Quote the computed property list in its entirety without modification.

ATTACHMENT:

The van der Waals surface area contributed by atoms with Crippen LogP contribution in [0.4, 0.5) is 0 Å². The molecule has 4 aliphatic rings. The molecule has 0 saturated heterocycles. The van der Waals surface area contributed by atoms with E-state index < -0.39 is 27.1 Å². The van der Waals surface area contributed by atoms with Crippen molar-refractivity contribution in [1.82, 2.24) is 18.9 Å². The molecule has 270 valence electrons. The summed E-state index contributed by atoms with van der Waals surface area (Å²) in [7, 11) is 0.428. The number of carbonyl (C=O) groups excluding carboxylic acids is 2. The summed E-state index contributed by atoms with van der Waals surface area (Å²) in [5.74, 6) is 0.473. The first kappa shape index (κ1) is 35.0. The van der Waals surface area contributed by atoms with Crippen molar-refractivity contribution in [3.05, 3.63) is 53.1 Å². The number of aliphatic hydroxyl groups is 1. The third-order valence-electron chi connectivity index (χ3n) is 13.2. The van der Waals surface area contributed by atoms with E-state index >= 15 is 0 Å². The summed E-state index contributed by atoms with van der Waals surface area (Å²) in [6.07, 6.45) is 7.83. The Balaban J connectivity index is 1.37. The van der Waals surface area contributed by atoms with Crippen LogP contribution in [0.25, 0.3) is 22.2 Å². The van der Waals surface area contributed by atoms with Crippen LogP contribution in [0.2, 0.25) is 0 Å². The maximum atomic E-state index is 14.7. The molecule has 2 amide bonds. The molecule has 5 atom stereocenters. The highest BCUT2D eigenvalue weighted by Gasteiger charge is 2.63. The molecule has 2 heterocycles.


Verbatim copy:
The van der Waals surface area contributed by atoms with Crippen LogP contribution in [0.4, 0.5) is 0 Å². The molecule has 4 aliphatic rings. The molecule has 0 saturated heterocycles. The van der Waals surface area contributed by atoms with E-state index < -0.39 is 27.1 Å². The van der Waals surface area contributed by atoms with Crippen molar-refractivity contribution in [1.82, 2.24) is 18.9 Å². The molecule has 270 valence electrons. The summed E-state index contributed by atoms with van der Waals surface area (Å²) in [7, 11) is 0.428. The number of carbonyl (C=O) groups excluding carboxylic acids is 2. The summed E-state index contributed by atoms with van der Waals surface area (Å²) in [5.74, 6) is 0.473. The first kappa shape index (κ1) is 35.0. The van der Waals surface area contributed by atoms with Crippen molar-refractivity contribution in [3.05, 3.63) is 53.1 Å². The number of aliphatic hydroxyl groups is 1. The third-order valence-electron chi connectivity index (χ3n) is 13.2. The van der Waals surface area contributed by atoms with E-state index >= 15 is 0 Å². The summed E-state index contributed by atoms with van der Waals surface area (Å²) in [6.07, 6.45) is 7.83. The Balaban J connectivity index is 1.37. The van der Waals surface area contributed by atoms with Crippen LogP contribution in [0.25, 0.3) is 22.2 Å². The van der Waals surface area contributed by atoms with Crippen LogP contribution in [0.2, 0.25) is 0 Å². The maximum atomic E-state index is 14.7. The molecule has 2 amide bonds. The molecule has 5 atom stereocenters. The highest BCUT2D eigenvalue weighted by Gasteiger charge is 2.63. The molecule has 2 heterocycles.